Mashpee Officials Weigh How To Turn Around Low Voter Turnout

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By: Geoff Spillane
Published: 05/20/11

 The dismal 9 percent turnout of registered voters at the May 7 election has prompted Mashpee town officials to ponder the reasons for the lack of interest, as well as brainstorm potential solutions for increasing participation in future elections and Town Meetings.

Town Manager Joyce M. Mason was disappointed with the civic participation, especially among younger voters, and in the future hopes to utilize the town’s telephone alert system to remind residents of these events.

“We need to keep in mind that the telephone alert system is first and foremost for emergencies, and should be used correctly. However, getting people to vote and take part in Town Meeting is important,” said Ms. Mason.

Ms. Mason also plans on increasing advertising and signage around town during the weeks leading up to future elections and meetings.

This year’s 9 percent turnout is about on par with voter turnout during the past five years, with the exception of a spike in 2009 when 16 percent of registered voters went to the polls. In the 1990s, a quarter or a third of registered voters regularly turned out for local elections. In the decades prior, the figure was above 50 percent.


An interactive map of all voters in the Mashpee 2011 town election 

  • Average age of voters in 2011 town election: 65
  • Average age of all registered voters in Mashpee: 56
  • Average age of all registered voters in precinct three: 48
  • Average age of 2011 town election voter from precinct three: 66
  • Percent turnout in precinct three: 5
  • Oldest voter in town election: 96
  • Youngest voter in town election: 19
  • Percentage of 2011 voters listed as retired: 46

Information from voter list of May 2011 election provided by the town clerk’s office. Precinct three includes the area northeast of Route 130 around Santuit Pond.

Neighboring towns had more success in attracting voters to the polls this month. Turnout in Falmouth this week was 26.1 percent, Sandwich had 26 percent, while Bourne recorded 13.9 percent.

Deborah F. Dami, Mashpee town clerk and supervisor of elections, plans on meeting with the Mashpee Board of Selectmen in the near future to discuss the issue, but already has several ideas in mind.

“Ultimately, we may need to consider moving the election from Mother’s Day weekend,” said Ms. Dami, who also attributes the low turnout to May 7 being one of the first beautiful spring days, busy weekend schedules of residents who work during the week, and conflicting activities such as youth sports programs.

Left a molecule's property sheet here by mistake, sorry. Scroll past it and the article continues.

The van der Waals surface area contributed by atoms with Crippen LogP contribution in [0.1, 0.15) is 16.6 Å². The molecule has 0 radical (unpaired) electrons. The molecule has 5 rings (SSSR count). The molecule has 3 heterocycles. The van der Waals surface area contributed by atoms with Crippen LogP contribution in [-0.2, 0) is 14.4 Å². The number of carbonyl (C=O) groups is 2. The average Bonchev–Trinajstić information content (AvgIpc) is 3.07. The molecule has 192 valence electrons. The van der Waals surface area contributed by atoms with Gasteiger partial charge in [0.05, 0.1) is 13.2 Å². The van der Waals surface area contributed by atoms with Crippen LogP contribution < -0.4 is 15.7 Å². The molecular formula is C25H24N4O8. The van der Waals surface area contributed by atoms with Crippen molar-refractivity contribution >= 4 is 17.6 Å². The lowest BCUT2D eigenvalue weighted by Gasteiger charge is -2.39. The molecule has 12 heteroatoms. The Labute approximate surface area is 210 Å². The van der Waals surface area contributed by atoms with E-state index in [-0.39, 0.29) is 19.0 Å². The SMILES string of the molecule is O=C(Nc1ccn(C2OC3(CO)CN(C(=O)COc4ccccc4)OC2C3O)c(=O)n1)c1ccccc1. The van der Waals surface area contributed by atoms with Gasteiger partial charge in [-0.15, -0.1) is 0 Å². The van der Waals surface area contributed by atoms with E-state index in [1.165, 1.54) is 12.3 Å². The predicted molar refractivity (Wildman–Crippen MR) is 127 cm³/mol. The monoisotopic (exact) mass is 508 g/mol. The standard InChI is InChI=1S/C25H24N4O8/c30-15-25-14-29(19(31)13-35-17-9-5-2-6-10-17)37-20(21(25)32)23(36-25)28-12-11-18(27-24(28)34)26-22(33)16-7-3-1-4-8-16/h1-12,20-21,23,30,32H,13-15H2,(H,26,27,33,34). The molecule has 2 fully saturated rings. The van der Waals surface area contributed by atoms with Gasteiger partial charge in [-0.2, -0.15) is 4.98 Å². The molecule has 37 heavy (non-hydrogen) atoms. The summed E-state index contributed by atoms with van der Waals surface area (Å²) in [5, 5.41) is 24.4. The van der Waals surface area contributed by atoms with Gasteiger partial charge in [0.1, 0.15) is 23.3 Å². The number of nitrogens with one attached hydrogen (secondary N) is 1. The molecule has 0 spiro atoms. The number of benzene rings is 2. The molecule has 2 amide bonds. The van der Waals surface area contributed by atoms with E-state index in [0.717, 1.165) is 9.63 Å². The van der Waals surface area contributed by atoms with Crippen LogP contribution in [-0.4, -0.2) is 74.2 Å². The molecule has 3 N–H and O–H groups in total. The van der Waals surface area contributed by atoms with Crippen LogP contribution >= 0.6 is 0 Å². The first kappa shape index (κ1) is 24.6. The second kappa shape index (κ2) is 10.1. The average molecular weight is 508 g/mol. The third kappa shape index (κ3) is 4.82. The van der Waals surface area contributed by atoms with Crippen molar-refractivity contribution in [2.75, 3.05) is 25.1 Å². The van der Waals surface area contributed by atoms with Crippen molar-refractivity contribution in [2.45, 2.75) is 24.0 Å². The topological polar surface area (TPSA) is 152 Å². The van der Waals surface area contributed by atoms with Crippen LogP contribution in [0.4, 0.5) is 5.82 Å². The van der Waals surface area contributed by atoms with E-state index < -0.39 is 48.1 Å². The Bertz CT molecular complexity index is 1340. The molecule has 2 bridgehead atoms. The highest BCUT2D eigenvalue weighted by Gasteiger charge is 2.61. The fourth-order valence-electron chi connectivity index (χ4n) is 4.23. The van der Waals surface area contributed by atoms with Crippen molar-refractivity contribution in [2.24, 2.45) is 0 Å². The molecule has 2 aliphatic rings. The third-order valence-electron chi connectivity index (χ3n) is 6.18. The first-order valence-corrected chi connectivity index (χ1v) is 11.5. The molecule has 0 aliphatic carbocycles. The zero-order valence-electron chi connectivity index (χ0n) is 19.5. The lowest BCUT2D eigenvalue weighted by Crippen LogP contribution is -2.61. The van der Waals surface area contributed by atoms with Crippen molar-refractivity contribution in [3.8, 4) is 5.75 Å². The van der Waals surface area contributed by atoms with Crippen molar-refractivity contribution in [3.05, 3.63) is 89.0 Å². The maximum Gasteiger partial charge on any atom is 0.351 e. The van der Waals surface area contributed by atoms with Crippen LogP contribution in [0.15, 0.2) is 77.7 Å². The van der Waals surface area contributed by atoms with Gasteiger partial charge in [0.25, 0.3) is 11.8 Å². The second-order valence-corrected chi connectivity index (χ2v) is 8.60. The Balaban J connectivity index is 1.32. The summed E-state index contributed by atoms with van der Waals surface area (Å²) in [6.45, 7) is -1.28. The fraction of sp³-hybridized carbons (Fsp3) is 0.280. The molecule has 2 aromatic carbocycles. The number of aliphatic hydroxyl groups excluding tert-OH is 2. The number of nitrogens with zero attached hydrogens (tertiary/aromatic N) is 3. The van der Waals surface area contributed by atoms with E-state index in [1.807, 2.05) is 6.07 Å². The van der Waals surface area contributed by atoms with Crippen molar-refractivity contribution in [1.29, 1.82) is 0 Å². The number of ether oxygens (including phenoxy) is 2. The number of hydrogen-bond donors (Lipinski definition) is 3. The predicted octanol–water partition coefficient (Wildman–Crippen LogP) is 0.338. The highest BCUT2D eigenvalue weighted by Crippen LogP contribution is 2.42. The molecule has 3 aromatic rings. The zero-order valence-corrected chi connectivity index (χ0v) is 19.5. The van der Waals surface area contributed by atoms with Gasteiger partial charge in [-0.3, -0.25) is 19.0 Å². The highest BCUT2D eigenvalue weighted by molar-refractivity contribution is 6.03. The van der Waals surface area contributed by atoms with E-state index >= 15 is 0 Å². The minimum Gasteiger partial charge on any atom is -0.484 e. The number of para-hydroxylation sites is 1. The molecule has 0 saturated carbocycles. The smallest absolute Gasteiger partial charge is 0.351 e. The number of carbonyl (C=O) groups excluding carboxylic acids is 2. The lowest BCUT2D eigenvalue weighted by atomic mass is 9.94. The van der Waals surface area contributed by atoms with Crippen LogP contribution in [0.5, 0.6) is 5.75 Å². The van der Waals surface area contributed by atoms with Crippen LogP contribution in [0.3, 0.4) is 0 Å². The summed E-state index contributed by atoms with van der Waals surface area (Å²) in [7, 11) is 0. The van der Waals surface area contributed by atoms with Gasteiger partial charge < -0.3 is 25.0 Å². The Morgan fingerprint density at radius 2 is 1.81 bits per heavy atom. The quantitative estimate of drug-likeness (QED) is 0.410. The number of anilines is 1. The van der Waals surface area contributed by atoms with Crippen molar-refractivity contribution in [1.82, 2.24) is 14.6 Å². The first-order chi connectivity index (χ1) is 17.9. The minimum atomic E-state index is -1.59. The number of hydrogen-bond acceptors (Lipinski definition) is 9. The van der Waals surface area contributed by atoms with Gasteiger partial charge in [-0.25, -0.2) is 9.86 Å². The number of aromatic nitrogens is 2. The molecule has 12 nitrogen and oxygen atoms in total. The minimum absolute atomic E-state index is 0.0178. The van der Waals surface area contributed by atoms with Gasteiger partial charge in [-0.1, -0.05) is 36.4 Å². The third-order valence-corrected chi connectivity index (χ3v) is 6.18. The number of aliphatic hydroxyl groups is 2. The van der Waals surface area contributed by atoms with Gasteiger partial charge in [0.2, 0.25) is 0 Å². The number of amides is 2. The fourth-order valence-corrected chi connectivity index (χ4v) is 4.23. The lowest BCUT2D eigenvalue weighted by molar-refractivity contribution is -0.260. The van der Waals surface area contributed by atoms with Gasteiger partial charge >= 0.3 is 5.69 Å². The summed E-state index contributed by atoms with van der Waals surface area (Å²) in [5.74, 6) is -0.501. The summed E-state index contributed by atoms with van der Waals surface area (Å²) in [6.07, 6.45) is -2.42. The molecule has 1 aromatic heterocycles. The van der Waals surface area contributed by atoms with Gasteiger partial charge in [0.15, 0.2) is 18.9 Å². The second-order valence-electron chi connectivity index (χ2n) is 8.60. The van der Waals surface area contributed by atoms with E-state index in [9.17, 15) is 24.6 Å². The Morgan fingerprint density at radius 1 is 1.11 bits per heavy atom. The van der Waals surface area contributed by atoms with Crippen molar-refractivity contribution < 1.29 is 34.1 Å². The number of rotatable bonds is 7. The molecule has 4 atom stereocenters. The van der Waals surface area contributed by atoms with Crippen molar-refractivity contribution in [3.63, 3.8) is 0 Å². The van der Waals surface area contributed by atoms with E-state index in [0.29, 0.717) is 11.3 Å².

A “quick fix” mentioned by Ms. Dami involves moving election day to the third Tuesday in May, similar to Falmouth and other communities. Selectman Thomas F. O’Hara, who won election on May 7, also advocates the move to a Tuesday, suggesting that all Cape Cod towns coordinate to create a “Super Tuesday” regional election day.

“Tuesday seems to be a more popular day to vote. People are out-and-about and seem to be more inclined to vote on their way to or from work. Saturday is just not working,” said Mr. O’Hara.

To make election day and Town Meeting more family-friendly, Mr. O’Hara also suggests offering a babysitting service so that parents can participate in town government.

“It would be a great senior project for Mashpee High School students,” added Mr. O’Hara.

Another option that Ms. Dami said could be considered during the town’s charter review in 2013 would involve adopting a November election schedule similar to that of Barnstable.

In Barnstable, votes are cast in November during odd-numbered years for town offices, so as not to conflict with statewide elections which occur during November in even-numbered years.

“This type of election cycle would require some elected positions to be extended from a three-year to a four-year term,” added Ms. Dami.

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